Software stack: Build a Modern Computer from First Principles: Nand to Tetris Part II (project-centered course)

I finsised Part I a few months back; I decided to learn a bit of Python prior to starting Part II as I had never actually written a non-trivial program; I figured this would give me some important context as I move to the software stack.

My goal was to write 2 small but non-trivial programs prior to jumping into Part II:

  • Program 1: Assembler

The last lesson in Part I was to write an assembler that translated symbolic machine code into binary machine code; I had to follow a non-programming ("option 2") process as I had little programming experience. I've been close a cople of times, but keep having to erase the white boad (figuratily) and start over; getting closer I think.

  • Program 2: File Extension Rename

I am a web developer that has worked primarily with the Drupal CMS (yes, I can read and write a little PHP and JS); I have many older sites that are out of support; I have been using several tools to convert these dynamic sites into static sites; one of the tools I use is SiteFetcher which creates a static version of the site on local machine. I then make some adjustments > add to GitHub > Host on Netlify.

The rub is that many of the CSS and JS file extension names have been modified by the Drupal system (flushing cache does not work); this throws an error over at Netlify; therefore I have to go though entire file structure and look for CSS and JS file extensions names and make adjustments accordinly; I also have to open each and every HTML file and rename CSS and JS file extensions; this takes me on average about 1.5 hours. Sounds like a good job for a computer :)

[BTW: This small email evaluation script was something that I decided to write on a whim base don a real need and the fact that it would be fairly simple.]

I share all this (thanks for listening) as both of these programs are primarily string maniputalation and working with file I/O.

Regex will definely be used on Program II and other future web dev.

Again, thanks for the encoragement, the references, and the offer to help.

Cheers!

r/sysadmin • comment
1 points • Alhomeronslow

To get a strong foundations in computing I recommend the following website, free software on the site, projects offered, along with the book found at https://www.nand2tetris.org/ Coursera has two courses that offer lessons with videos.

https://www.coursera.org/learn/build-a-computer

https://www.coursera.org/learn/nand2tetris2

r/learnprogramming • comment
1 points • Alaharon123

Nand2Tetris.

Keep in mind that for week 3 of part two (or whatever the equivalent is in the book), you need to already know how to program in a high level language so either take Helsinki's MOOC first or between part 1 and part 2. Taking it first would be recommended, but if you want to get straight to the low level stuff, you can wait until after Part 1.

If you want to go more in-depth than Nand2Tetris, then take Computation Structures.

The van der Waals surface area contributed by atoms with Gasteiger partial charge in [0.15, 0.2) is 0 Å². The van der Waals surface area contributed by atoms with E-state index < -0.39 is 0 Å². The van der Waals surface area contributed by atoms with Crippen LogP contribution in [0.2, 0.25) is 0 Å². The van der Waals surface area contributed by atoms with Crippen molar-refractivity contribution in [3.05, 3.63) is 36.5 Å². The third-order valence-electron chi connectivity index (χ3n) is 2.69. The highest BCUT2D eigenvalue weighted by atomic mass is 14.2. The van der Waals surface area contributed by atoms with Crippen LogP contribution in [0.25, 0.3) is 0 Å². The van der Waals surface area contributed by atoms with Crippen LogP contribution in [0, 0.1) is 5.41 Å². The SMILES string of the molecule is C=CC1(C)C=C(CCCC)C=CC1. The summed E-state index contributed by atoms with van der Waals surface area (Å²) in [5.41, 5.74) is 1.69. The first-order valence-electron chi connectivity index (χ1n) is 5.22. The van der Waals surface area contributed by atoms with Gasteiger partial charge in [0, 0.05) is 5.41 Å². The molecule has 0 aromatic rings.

Tl;dr:

  1. Nand2Tetris Part 1
  2. Object-Oriented programming with Java Part 1 and Part 2
  3. Nand2Tetris Part 2
  4. Prerequisite to Computation Structures if you haven't already taken a two course sequence in physics
  5. Computation Structures Part 1, Part 2, and Part 3

r/RealSchool • post
1 points • scavagesavage
Learn some Computer Science!

Credit - u/ewig94

UPDATE - README FIRST! Guys, come on! This is by no means a "one size fits all" curriculum, nor am I an evil creature trying to misguide those new in this field! This is my PERSONAL roadmap, adapted to reflect my background, situation, and preferences. The main reason I posted this list and the original one is simply to get feedback and guidance from all of you, fantastic people! If anyone wants to change and use this list as their own study plan, feel free to do so. But remember there's a huge amount of such curated lists all over the internet (which I used myself to create this personal one!), as many have mentioned in the comments.

>I've recently posted a list of resources I want to use as a self-taught CS "curriculum" and got some fantastic feedback! Thank you all for your kind and thoughtful suggestions! Here is the updated list based on the feedback you provided! Any future updates will be applied here.

A little bit of clarification (apparently needed!): I am a young physician and at the same time a big fan of CS since I was in high-school! I don't want to learn computer science or programming just to get a job, I already have one :) Also I don't care if it takes a few years to complete even the first 5 steps.

>To read my full explanation and see the old list, please check out my original post.

​

[I'll study some of the math during steps 0 and 1, but to keep it simple, I've put it as step 2.]

Step 0: "Coding"

​

Step 1: "Programming"

​

Step 2: Mathematics

Extra, non-required math (just in case, because I like math!):

​

Step 3: Algorithms & Data Structures

​

Step 4: Computer Architecture/Systems

​

Note: The following 5 steps are optional and not as "required" as the previous ones.

​

Extra Step 1: Operating Systems

​

Extra Step 2: Computer Networking

​

Extra Step 3: Databases

​

Extra Step 4: Languages & Compilers

​

Extra Step 5: Distributed Systems

​

r/learnprogramming • post
1 points • ewig94
My (5+5)-step self-taught CS curriculum [Updated]